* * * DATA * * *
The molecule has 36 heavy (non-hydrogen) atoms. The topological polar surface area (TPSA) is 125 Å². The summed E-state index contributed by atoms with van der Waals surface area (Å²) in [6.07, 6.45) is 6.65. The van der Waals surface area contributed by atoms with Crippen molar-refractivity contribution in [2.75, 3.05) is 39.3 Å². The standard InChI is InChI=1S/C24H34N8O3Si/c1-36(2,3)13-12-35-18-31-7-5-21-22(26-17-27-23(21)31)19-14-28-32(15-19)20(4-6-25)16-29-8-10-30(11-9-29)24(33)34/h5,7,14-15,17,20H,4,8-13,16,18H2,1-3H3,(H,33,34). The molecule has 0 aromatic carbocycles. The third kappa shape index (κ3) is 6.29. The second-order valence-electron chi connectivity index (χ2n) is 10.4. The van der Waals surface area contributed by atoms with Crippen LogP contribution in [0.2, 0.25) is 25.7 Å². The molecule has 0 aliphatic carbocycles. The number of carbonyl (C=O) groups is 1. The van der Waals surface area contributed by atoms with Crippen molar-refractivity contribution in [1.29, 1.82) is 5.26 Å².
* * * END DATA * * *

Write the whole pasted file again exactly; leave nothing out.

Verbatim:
The molecule has 36 heavy (non-hydrogen) atoms. The topological polar surface area (TPSA) is 125 Å². The summed E-state index contributed by atoms with van der Waals surface area (Å²) in [6.07, 6.45) is 6.65. The van der Waals surface area contributed by atoms with Crippen molar-refractivity contribution in [2.75, 3.05) is 39.3 Å². The standard InChI is InChI=1S/C24H34N8O3Si/c1-36(2,3)13-12-35-18-31-7-5-21-22(26-17-27-23(21)31)19-14-28-32(15-19)20(4-6-25)16-29-8-10-30(11-9-29)24(33)34/h5,7,14-15,17,20H,4,8-13,16,18H2,1-3H3,(H,33,34). The molecule has 0 aromatic carbocycles. The third kappa shape index (κ3) is 6.29. The second-order valence-electron chi connectivity index (χ2n) is 10.4. The van der Waals surface area contributed by atoms with Crippen LogP contribution in [0.2, 0.25) is 25.7 Å². The molecule has 0 aliphatic carbocycles. The number of carbonyl (C=O) groups is 1. The van der Waals surface area contributed by atoms with Crippen molar-refractivity contribution in [1.29, 1.82) is 5.26 Å².